Shutdown showdown: Trump heads to the border as impasse over wall drags on

3 min

President Trump is heading to the U.S.-Mexico border on Thursday in a bid to gain leverage in his stalemate with Democrats in Congress over wall funding that has prompted the partial government shutdown that is now nearly three weeks old.

Trump has an afternoon event planned at a Border Patrol station in McAllen, Tex., and will then head to the Rio Grande for a briefing, according to guidance provided by the White House.

Back in Washington on Day 20 of the shutdown, Democrats are expected to continue to speak out about its consequences — including paychecks that many federal workers will miss on Friday if a deal isn’t reached.

In the House, Democrats also plan continue to pass legislation to reopen departments of the government unrelated to border security — bills likely to be dead on arrival in the Republican-led Senate.

7:30 a.m.: Castro pledges Democrats will challenge Trump ‘every way we can’ if he declares a national emergency

Ahead of Trump’s trip to Texas on Wednesday, Rep. Joaquin Castro (D-Tex.) pledged that Democrats would challenge Trump “every way we can” if he declares a national emergency and directs the military to build a border wall without congressional consent.

“We will challenge him in every way we can,” Castro said during an appearance on CNN. “We’ll challenge him here in Congress. We’ll challenge him in the courts. We’ll challenge him on the streets in protests. We’ll do everything that we can to push back on what the president does if he does declare a national emergency.”

Trump said Wednesday that his “threshold” for such a declaration is whether he and Congress are able to strike a deal on wall funding.

Castro said that while he agrees with Trump that there is a humanitarian crisis at the border, it does not amount to a national emergency.

“I think what he’ll find today, and what locals will tell him on the border — even conservatives — is there isn’t a national security crisis,” Castro said. “These people, unlike what the president says, are not coming to harm Americans. They’re coming because they’re fleeing very violent and very desperate situations in their home countries.”

While House Democrats are fiercely opposing Trump’s demand for $5.7 billion in wall funding, Castro said they are open to compromise on other border security measures.

“There’s a distinction to be made between a border wall and more border security, and Democrats very much are willing to compromise on more border security,” he said. “What we’ve been against, and what most Americans and most Texans are against, is a border wall. We want, smart, effective border security, not a 17th century solution to the challenges we face now at the border.”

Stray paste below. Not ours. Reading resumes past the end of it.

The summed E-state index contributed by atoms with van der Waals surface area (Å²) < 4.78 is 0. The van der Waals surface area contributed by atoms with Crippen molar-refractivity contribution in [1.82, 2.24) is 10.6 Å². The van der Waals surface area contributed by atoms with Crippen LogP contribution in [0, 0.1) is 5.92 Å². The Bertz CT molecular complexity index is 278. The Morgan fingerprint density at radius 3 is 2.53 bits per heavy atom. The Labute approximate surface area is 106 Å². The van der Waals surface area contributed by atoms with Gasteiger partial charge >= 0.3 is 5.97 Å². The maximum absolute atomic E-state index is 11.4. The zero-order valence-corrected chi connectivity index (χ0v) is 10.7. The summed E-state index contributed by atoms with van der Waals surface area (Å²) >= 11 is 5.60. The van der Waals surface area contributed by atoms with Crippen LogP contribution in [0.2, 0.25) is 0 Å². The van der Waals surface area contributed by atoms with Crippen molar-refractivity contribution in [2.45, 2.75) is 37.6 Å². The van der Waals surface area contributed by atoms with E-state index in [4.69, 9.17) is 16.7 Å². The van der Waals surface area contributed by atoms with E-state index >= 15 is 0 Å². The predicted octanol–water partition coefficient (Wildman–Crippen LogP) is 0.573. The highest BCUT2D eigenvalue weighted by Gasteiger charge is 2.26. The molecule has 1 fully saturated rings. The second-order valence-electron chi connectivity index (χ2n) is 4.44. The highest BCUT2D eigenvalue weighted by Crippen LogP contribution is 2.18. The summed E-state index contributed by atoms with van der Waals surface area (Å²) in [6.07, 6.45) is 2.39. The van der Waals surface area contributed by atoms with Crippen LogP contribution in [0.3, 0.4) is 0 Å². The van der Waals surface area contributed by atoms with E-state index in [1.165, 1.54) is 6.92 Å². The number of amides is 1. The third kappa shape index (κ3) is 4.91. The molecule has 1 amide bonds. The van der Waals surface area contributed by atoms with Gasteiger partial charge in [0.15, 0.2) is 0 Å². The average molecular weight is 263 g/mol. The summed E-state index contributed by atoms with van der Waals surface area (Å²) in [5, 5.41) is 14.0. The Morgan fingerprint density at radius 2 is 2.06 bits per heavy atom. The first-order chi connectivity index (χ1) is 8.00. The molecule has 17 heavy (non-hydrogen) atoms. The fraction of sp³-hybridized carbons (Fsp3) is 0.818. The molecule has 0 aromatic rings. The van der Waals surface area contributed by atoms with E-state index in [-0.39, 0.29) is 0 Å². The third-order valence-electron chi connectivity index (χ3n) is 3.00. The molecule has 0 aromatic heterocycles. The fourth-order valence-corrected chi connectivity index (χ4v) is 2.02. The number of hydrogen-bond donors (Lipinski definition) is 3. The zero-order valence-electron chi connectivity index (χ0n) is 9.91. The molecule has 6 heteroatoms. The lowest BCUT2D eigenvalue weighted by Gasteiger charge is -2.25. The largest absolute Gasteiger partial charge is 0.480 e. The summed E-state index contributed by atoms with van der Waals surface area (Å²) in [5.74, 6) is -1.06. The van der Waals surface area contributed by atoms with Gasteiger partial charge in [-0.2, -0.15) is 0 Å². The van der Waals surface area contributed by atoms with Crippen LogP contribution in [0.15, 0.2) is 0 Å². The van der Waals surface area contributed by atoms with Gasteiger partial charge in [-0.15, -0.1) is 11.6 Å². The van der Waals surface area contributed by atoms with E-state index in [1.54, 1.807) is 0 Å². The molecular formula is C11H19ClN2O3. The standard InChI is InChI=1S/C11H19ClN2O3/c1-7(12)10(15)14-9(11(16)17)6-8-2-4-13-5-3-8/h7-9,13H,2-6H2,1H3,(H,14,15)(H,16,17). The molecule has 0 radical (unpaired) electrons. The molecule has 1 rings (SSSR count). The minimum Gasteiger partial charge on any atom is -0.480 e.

6 a.m.: Trump faces skepticism on wall from those most affected

As President Trump heads to Texas to continue making his case for a wall along the Mexican border, he is facing mounting skepticism from those who would be affected the most.

Nearly every state and federal official who represents a district along the border is opposed to his plan, The Post’s Matt Viser reports.

Rep. Mac Thornberry (R-Tex.), the top Republican on the House Armed Services Committee, this week said he opposes an emergency declaration to build the wall. Rep. Will Hurd (R-Tex.), whose district includes 820 miles along the border, has repeatedly spoken out and voted against it. Dennis Nixon, a bank executive from Laredo who was a top Trump donor, has published a lengthy rebuttal to Trump’s desire for a wall.

Read more here.

5 a.m.: Trump takes his frustrations out on the news media

At the end of a chaotic day punctuated by a failed meeting between President Trump and Democratic leaders intended to end the partial government shutdown, the president went on Twitter late Wednesday night to air his well-worn grievances about a familiar adversary — the news media.

In a series of tweets and retweets, Trump once again voiced disdain for the ““Mainstream Media,” specifically naming NBC and MSNBC as the source of his ire, while also touting support for himself and his controversial wall ahead of a visit to the southern border Thursday.

Read more from The Post’s Allyson Chiu here.

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